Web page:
DAVAO CITY—President-elect Rodrigo Duterte said Monday he would give no media interviews until the end of his term to avoid “making more mistakes,” even as two UN human rights advocates condemned him for “irresponsible” statements that they said instigate deadly violence.
In line with his policy of no longer holding press conferences, Duterte told TV 5 Monday he would channel his messages to the public through government channels instead.
“If I give interviews, there will be more criticisms. No interview, no criticisms. No interview, No nothing. I’ll just shut up, I don’t want [to give interviews] anymore,” the president-elect said.
“I’m really sorry, but I’m boycotting the press until the end of my term,” he said in Filipino.
Duterte had a falling out with media during a news conference Thursday night, after the France-based Reporters Without Borders called on the local press to boycott him for saying that it was all right to kill corrupt journalists.
Although no local news organization heeded the call, Duterte angrily challenged journalists covering him to abandon their coverage and leave Davao City, saying he would course his messages through the government station PTV 4.
“Every time he talks, they might just find fault in him,” his top aide, Christopher Go said to justify the no-interview and no-press conference policy.
The UN special rapporteurs on Monday expressed alarm over the president-elect’s “provocative” statements that they said promotes killing without due process.
“A message of this nature amounts to incitement to violence and killing, in a nation already ranked as the second-deadliest country for journalists,” UN Special Rapporteur on summary executions, Cristof Heyns said in a statement sent to The Standard.
“These comments are irresponsible in the extreme, and unbecoming of any leader, let alone someone who is to assume the position of the leader of a country that calls itself democratic.”
UN Special Rapporteur on freedom opinion and expression, David Kaye, said, “Justifying the killings of journalists on the basis of how they conduct their professional activities can be understood as a permissive signal to potential killers that the murder of journalists is acceptable in certain circumstances and would not be punished.”
“This position is even more disturbing when one considers that Philippines is still struggling to ensure accountability to notorious cases of violence against journalists, such as the Maguindanao massacre,” the human rights expert added.
Speaking at a press conference on Tuesday last week, Duterte said that most journalists killed in the country had done something wrong.
“If you will be killed, you will be killed. There is no way to know the next victim will be a journalist,” Duterte told journalists during his first press conference after being proclaimed president.
“Most of the time, you did something wrong,” Duterte said in Filipino, suggesting that victims were partly to blame for their fate. “You received money but you continued to criticize, that’s why you were killed. There is corruption in the media.”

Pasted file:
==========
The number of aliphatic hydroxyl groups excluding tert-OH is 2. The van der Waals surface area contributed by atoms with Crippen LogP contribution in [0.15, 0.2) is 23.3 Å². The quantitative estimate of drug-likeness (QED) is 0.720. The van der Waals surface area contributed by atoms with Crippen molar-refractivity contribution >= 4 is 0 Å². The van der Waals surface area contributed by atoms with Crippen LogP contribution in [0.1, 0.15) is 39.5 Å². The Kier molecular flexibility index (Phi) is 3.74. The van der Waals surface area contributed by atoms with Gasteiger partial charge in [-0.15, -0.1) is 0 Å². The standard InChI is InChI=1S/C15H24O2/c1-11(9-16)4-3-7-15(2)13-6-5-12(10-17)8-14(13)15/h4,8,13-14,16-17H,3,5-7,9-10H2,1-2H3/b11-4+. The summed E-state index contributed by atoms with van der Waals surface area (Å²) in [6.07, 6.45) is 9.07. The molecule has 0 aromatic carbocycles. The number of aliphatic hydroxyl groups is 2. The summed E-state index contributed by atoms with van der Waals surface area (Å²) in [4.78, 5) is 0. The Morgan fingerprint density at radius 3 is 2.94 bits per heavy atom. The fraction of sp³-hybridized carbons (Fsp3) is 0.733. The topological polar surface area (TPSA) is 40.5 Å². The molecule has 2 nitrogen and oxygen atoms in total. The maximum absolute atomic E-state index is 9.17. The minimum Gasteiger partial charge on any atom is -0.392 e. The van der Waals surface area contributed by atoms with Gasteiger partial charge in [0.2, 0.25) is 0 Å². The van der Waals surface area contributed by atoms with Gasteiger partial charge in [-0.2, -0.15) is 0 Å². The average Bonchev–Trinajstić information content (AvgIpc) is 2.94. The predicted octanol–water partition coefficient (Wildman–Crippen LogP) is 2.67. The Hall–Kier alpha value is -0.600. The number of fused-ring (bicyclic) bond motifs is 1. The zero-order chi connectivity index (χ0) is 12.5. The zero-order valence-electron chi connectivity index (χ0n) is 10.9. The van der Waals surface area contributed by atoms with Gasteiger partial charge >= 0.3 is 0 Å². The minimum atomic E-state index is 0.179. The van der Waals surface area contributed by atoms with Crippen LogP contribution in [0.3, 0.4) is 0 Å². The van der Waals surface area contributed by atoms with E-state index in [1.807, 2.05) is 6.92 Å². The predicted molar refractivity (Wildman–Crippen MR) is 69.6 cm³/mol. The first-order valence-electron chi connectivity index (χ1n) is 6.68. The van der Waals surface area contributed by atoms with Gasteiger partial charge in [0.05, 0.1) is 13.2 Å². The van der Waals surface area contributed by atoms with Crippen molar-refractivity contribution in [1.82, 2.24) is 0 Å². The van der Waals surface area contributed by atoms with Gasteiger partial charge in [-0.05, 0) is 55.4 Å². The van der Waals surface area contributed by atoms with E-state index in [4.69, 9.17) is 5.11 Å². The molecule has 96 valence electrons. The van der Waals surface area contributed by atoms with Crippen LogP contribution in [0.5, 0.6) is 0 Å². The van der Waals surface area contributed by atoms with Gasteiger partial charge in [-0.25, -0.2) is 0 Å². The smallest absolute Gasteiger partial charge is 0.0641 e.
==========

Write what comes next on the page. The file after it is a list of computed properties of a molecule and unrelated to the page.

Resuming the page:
Duterte cited as an example the 2003 killing of radio broadcaster Juan Pala, whom he described as a “rotten son of a bitch.”
In a seemingly unprovoked attack on the UN at a Thursday night press conference last week, Duterte launched a profanity-laced tirade against the United Nations while criticizing it for being too weak to fix problems in the Middle East and Africa in response to a question about foreign media groups that were critical of him.
“That’s the trouble here, they’re always raising fears about this or that United Nations convention,” Duterte said, even though the journalists’ criticism had not been linked to UN protocols.
“F— you UN, you can’t even solve the Middle East carnage… couldn’t even lift a finger in Africa… [where they are] butchering the black people there. Shut up all of you.”
Duterte refused to apologize and warned the media: “Don’t f— with me.”
Kaye said these statements send a strong message of concern about the plight of journalists in the country.
“Such provocative messages indicate to any person who is displeased by the work of a journalist or an activist, for example, that they can attack or kill them without fear of sanction,” Kaye said.
The UN special rapporteurs also slammed Duterte for promising to pay a P3-million bounty to police and military officials for every drug lord they kill.
“Talk of ‘dead or alive’ has no role to play in any state that claims to uphold human rights in law enforcement,” Heyns said.
“Intentional lethal use of force may only be made when strictly unavoidable in order to protect life and not for common policing objectives,” he said.
“The president-elect fools no one when he says he is not calling on people to be killed.”
In a separate statement over the weekend, the Philippine Press Institute—the national organization of all newspapers in the country, called on the incoming Duterte administration to “commit itself in no uncertain terms to protecting journalists and other media workers in the country and thus uphold the constitutionally enshrined freedom of the press.”
The PPI said “the incoming president’s disturbing remarks do nothing to counter the spate of media attacks in the country. On the contrary, they tend to foster the brazen sense of impunity behind the alarming rise of journalist deaths in the Philippines.”
It said that while it is true that some journalists are corrupt, “citing it as a deplorable reality in journalism practice is one thing, [and] using it as a justification for murdering or attacking journalists is absolutely another.”